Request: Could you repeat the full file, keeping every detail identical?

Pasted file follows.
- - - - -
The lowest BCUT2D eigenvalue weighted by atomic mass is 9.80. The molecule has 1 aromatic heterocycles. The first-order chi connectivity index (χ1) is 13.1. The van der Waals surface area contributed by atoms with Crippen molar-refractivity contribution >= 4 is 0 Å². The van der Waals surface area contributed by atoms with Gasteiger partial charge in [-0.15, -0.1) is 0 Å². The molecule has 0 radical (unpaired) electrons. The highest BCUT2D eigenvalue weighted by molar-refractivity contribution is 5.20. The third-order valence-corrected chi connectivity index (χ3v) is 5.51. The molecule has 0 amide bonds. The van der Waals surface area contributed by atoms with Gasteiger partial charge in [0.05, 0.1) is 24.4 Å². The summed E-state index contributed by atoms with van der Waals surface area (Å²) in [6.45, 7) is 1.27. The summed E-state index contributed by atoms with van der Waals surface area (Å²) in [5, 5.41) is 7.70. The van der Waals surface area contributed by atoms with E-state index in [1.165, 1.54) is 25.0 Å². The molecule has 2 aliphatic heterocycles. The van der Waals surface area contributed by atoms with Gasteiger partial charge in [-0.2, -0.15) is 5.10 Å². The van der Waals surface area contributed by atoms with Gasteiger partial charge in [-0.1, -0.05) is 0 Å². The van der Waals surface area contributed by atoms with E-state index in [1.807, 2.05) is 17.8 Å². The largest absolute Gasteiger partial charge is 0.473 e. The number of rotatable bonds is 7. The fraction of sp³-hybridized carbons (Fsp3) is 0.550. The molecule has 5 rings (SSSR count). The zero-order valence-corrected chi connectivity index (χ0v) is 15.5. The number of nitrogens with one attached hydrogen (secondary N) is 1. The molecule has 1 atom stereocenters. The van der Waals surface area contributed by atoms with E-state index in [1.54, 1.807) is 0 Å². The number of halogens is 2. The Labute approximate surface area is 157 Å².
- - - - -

The lowest BCUT2D eigenvalue weighted by atomic mass is 9.80. The molecule has 1 aromatic heterocycles. The first-order chi connectivity index (χ1) is 13.1. The van der Waals surface area contributed by atoms with Crippen molar-refractivity contribution >= 4 is 0 Å². The van der Waals surface area contributed by atoms with Gasteiger partial charge in [-0.15, -0.1) is 0 Å². The molecule has 0 radical (unpaired) electrons. The highest BCUT2D eigenvalue weighted by molar-refractivity contribution is 5.20. The third-order valence-corrected chi connectivity index (χ3v) is 5.51. The molecule has 0 amide bonds. The van der Waals surface area contributed by atoms with Gasteiger partial charge in [0.05, 0.1) is 24.4 Å². The summed E-state index contributed by atoms with van der Waals surface area (Å²) in [6.45, 7) is 1.27. The summed E-state index contributed by atoms with van der Waals surface area (Å²) in [5, 5.41) is 7.70. The van der Waals surface area contributed by atoms with E-state index in [1.165, 1.54) is 25.0 Å². The molecule has 2 aliphatic heterocycles. The van der Waals surface area contributed by atoms with Gasteiger partial charge in [-0.2, -0.15) is 5.10 Å². The van der Waals surface area contributed by atoms with Gasteiger partial charge in [-0.1, -0.05) is 0 Å². The van der Waals surface area contributed by atoms with E-state index in [1.807, 2.05) is 17.8 Å². The largest absolute Gasteiger partial charge is 0.473 e. The number of rotatable bonds is 7. The fraction of sp³-hybridized carbons (Fsp3) is 0.550. The molecule has 5 rings (SSSR count). The zero-order valence-corrected chi connectivity index (χ0v) is 15.5. The number of nitrogens with one attached hydrogen (secondary N) is 1. The molecule has 1 atom stereocenters. The van der Waals surface area contributed by atoms with E-state index in [1.54, 1.807) is 0 Å². The number of halogens is 2. The Labute approximate surface area is 157 Å².